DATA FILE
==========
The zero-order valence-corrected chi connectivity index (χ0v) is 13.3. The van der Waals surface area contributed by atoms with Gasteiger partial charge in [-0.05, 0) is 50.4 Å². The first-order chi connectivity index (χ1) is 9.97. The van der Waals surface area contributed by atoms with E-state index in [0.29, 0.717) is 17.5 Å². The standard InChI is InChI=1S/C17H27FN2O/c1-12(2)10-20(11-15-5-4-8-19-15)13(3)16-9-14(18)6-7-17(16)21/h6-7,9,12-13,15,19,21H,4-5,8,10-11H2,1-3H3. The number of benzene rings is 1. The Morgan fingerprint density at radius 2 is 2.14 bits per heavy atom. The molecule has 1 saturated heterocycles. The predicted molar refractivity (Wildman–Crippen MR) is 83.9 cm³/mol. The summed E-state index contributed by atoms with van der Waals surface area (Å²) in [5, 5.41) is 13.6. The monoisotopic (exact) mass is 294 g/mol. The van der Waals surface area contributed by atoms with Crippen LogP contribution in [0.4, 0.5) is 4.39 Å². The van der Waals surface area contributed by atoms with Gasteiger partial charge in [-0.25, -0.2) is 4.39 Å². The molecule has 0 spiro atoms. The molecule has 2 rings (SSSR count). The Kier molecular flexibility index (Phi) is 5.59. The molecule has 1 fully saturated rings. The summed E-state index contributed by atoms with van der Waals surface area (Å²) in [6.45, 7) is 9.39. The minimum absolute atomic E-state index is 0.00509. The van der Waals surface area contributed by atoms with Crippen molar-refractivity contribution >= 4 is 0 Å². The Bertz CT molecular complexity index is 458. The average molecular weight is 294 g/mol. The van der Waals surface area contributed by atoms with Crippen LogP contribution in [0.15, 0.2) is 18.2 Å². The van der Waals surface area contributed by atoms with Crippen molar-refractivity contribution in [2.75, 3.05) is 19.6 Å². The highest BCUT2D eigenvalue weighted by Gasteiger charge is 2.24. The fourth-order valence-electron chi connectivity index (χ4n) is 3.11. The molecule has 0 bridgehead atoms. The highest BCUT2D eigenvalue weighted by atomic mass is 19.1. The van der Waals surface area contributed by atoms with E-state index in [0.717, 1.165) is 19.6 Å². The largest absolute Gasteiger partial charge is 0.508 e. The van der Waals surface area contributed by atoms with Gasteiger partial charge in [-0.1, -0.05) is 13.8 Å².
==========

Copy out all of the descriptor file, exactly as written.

The zero-order valence-corrected chi connectivity index (χ0v) is 13.3. The van der Waals surface area contributed by atoms with Gasteiger partial charge in [-0.05, 0) is 50.4 Å². The first-order chi connectivity index (χ1) is 9.97. The van der Waals surface area contributed by atoms with E-state index in [0.29, 0.717) is 17.5 Å². The standard InChI is InChI=1S/C17H27FN2O/c1-12(2)10-20(11-15-5-4-8-19-15)13(3)16-9-14(18)6-7-17(16)21/h6-7,9,12-13,15,19,21H,4-5,8,10-11H2,1-3H3. The number of benzene rings is 1. The Morgan fingerprint density at radius 2 is 2.14 bits per heavy atom. The molecule has 1 saturated heterocycles. The predicted molar refractivity (Wildman–Crippen MR) is 83.9 cm³/mol. The summed E-state index contributed by atoms with van der Waals surface area (Å²) in [5, 5.41) is 13.6. The monoisotopic (exact) mass is 294 g/mol. The van der Waals surface area contributed by atoms with Crippen LogP contribution in [0.4, 0.5) is 4.39 Å². The van der Waals surface area contributed by atoms with Gasteiger partial charge in [-0.25, -0.2) is 4.39 Å². The molecule has 0 spiro atoms. The molecule has 2 rings (SSSR count). The Kier molecular flexibility index (Phi) is 5.59. The molecule has 1 fully saturated rings. The summed E-state index contributed by atoms with van der Waals surface area (Å²) in [6.45, 7) is 9.39. The minimum absolute atomic E-state index is 0.00509. The van der Waals surface area contributed by atoms with Crippen molar-refractivity contribution >= 4 is 0 Å². The Bertz CT molecular complexity index is 458. The average molecular weight is 294 g/mol. The van der Waals surface area contributed by atoms with Crippen LogP contribution in [0.15, 0.2) is 18.2 Å². The van der Waals surface area contributed by atoms with Crippen molar-refractivity contribution in [2.75, 3.05) is 19.6 Å². The highest BCUT2D eigenvalue weighted by Gasteiger charge is 2.24. The fourth-order valence-electron chi connectivity index (χ4n) is 3.11. The molecule has 0 bridgehead atoms. The highest BCUT2D eigenvalue weighted by atomic mass is 19.1. The van der Waals surface area contributed by atoms with E-state index in [0.717, 1.165) is 19.6 Å². The largest absolute Gasteiger partial charge is 0.508 e. The van der Waals surface area contributed by atoms with Gasteiger partial charge in [-0.1, -0.05) is 13.8 Å².